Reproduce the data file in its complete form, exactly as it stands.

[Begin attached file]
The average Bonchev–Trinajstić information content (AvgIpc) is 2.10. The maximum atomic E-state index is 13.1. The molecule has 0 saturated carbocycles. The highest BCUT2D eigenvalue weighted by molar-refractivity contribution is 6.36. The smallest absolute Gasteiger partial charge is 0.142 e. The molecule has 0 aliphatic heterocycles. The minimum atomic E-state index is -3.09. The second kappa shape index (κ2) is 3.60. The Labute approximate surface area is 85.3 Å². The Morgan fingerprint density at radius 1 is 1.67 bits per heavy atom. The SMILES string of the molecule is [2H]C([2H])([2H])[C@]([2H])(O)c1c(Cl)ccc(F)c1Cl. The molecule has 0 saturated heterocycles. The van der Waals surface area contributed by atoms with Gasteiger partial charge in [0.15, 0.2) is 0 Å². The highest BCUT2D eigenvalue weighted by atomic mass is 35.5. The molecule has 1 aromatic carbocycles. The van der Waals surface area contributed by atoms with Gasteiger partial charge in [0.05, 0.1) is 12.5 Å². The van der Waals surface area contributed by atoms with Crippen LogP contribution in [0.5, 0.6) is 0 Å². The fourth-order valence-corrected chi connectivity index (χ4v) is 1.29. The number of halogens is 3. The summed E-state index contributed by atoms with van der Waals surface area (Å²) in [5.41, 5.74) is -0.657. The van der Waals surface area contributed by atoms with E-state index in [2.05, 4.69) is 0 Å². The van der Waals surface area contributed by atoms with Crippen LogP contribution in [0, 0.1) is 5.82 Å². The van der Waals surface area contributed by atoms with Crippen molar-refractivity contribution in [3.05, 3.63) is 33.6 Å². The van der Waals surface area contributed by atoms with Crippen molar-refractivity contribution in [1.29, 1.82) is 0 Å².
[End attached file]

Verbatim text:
The average Bonchev–Trinajstić information content (AvgIpc) is 2.10. The maximum atomic E-state index is 13.1. The molecule has 0 saturated carbocycles. The highest BCUT2D eigenvalue weighted by molar-refractivity contribution is 6.36. The smallest absolute Gasteiger partial charge is 0.142 e. The molecule has 0 aliphatic heterocycles. The minimum atomic E-state index is -3.09. The second kappa shape index (κ2) is 3.60. The Labute approximate surface area is 85.3 Å². The Morgan fingerprint density at radius 1 is 1.67 bits per heavy atom. The SMILES string of the molecule is [2H]C([2H])([2H])[C@]([2H])(O)c1c(Cl)ccc(F)c1Cl. The molecule has 0 saturated heterocycles. The van der Waals surface area contributed by atoms with Gasteiger partial charge in [0.15, 0.2) is 0 Å². The highest BCUT2D eigenvalue weighted by atomic mass is 35.5. The molecule has 1 aromatic carbocycles. The van der Waals surface area contributed by atoms with Gasteiger partial charge in [0.05, 0.1) is 12.5 Å². The van der Waals surface area contributed by atoms with Crippen LogP contribution in [0.5, 0.6) is 0 Å². The fourth-order valence-corrected chi connectivity index (χ4v) is 1.29. The number of halogens is 3. The summed E-state index contributed by atoms with van der Waals surface area (Å²) in [5.41, 5.74) is -0.657. The van der Waals surface area contributed by atoms with E-state index in [2.05, 4.69) is 0 Å². The van der Waals surface area contributed by atoms with Crippen LogP contribution in [0, 0.1) is 5.82 Å². The van der Waals surface area contributed by atoms with Crippen molar-refractivity contribution in [3.05, 3.63) is 33.6 Å². The van der Waals surface area contributed by atoms with Crippen molar-refractivity contribution in [1.29, 1.82) is 0 Å².